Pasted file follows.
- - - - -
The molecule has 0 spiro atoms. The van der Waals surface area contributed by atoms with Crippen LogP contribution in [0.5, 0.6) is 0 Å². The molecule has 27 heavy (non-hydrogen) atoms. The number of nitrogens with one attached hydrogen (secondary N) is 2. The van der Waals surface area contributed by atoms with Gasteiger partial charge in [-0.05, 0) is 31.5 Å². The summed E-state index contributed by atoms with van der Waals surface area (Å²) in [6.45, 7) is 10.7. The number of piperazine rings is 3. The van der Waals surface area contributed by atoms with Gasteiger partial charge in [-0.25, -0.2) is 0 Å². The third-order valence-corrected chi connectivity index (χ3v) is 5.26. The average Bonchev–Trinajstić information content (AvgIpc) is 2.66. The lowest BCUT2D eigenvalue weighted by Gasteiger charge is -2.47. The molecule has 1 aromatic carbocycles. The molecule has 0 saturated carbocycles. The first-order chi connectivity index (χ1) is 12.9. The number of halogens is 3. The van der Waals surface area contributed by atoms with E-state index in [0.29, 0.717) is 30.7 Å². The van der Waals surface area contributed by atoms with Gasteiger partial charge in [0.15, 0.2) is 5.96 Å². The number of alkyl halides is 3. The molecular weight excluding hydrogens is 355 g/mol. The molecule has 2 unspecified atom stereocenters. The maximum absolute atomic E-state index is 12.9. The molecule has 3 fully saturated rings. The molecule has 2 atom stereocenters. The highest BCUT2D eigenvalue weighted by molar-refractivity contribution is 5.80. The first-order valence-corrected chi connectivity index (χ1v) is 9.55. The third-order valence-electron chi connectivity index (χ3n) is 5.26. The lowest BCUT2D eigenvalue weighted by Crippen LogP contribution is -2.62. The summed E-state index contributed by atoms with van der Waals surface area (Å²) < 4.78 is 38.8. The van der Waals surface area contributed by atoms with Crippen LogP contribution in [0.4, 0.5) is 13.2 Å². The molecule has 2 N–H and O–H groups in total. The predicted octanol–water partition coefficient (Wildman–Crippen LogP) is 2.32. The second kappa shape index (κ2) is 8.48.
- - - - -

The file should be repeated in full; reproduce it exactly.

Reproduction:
The molecule has 0 spiro atoms. The van der Waals surface area contributed by atoms with Crippen LogP contribution in [0.5, 0.6) is 0 Å². The molecule has 27 heavy (non-hydrogen) atoms. The number of nitrogens with one attached hydrogen (secondary N) is 2. The van der Waals surface area contributed by atoms with Gasteiger partial charge in [-0.05, 0) is 31.5 Å². The summed E-state index contributed by atoms with van der Waals surface area (Å²) in [6.45, 7) is 10.7. The number of piperazine rings is 3. The van der Waals surface area contributed by atoms with Gasteiger partial charge in [-0.25, -0.2) is 0 Å². The third-order valence-corrected chi connectivity index (χ3v) is 5.26. The average Bonchev–Trinajstić information content (AvgIpc) is 2.66. The lowest BCUT2D eigenvalue weighted by Gasteiger charge is -2.47. The molecule has 1 aromatic carbocycles. The molecule has 0 saturated carbocycles. The first-order chi connectivity index (χ1) is 12.9. The number of halogens is 3. The van der Waals surface area contributed by atoms with E-state index in [0.29, 0.717) is 30.7 Å². The van der Waals surface area contributed by atoms with Gasteiger partial charge in [0.15, 0.2) is 5.96 Å². The number of alkyl halides is 3. The molecular weight excluding hydrogens is 355 g/mol. The molecule has 2 unspecified atom stereocenters. The maximum absolute atomic E-state index is 12.9. The molecule has 3 fully saturated rings. The molecule has 2 atom stereocenters. The highest BCUT2D eigenvalue weighted by molar-refractivity contribution is 5.80. The first-order valence-corrected chi connectivity index (χ1v) is 9.55. The third-order valence-electron chi connectivity index (χ3n) is 5.26. The lowest BCUT2D eigenvalue weighted by Crippen LogP contribution is -2.62. The summed E-state index contributed by atoms with van der Waals surface area (Å²) < 4.78 is 38.8. The van der Waals surface area contributed by atoms with Crippen LogP contribution in [0.4, 0.5) is 13.2 Å². The molecule has 2 N–H and O–H groups in total. The predicted octanol–water partition coefficient (Wildman–Crippen LogP) is 2.32. The second kappa shape index (κ2) is 8.48.